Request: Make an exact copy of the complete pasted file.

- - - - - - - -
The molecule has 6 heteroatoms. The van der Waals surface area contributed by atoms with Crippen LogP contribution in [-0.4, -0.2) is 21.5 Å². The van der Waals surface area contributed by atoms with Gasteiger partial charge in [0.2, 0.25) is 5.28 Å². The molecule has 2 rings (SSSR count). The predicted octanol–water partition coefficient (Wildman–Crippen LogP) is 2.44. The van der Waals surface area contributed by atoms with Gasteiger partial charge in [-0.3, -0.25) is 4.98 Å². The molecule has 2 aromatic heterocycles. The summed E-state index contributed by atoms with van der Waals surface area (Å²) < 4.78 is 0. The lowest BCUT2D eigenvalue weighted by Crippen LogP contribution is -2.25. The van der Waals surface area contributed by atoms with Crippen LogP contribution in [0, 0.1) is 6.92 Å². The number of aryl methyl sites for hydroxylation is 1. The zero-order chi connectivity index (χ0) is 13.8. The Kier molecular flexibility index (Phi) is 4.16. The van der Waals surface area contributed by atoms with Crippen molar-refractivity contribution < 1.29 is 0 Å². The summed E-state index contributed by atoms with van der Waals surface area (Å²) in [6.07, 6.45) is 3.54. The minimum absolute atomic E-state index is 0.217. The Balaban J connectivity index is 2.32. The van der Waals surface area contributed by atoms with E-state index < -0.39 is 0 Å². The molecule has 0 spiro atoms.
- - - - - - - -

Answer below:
The molecule has 6 heteroatoms. The van der Waals surface area contributed by atoms with Crippen LogP contribution in [-0.4, -0.2) is 21.5 Å². The van der Waals surface area contributed by atoms with Gasteiger partial charge in [0.2, 0.25) is 5.28 Å². The molecule has 2 rings (SSSR count). The predicted octanol–water partition coefficient (Wildman–Crippen LogP) is 2.44. The van der Waals surface area contributed by atoms with Gasteiger partial charge in [-0.3, -0.25) is 4.98 Å². The molecule has 2 aromatic heterocycles. The summed E-state index contributed by atoms with van der Waals surface area (Å²) < 4.78 is 0. The lowest BCUT2D eigenvalue weighted by Crippen LogP contribution is -2.25. The van der Waals surface area contributed by atoms with Crippen LogP contribution in [0, 0.1) is 6.92 Å². The number of aryl methyl sites for hydroxylation is 1. The zero-order chi connectivity index (χ0) is 13.8. The Kier molecular flexibility index (Phi) is 4.16. The van der Waals surface area contributed by atoms with Crippen molar-refractivity contribution < 1.29 is 0 Å². The summed E-state index contributed by atoms with van der Waals surface area (Å²) in [6.07, 6.45) is 3.54. The minimum absolute atomic E-state index is 0.217. The Balaban J connectivity index is 2.32. The van der Waals surface area contributed by atoms with E-state index < -0.39 is 0 Å². The molecule has 0 spiro atoms.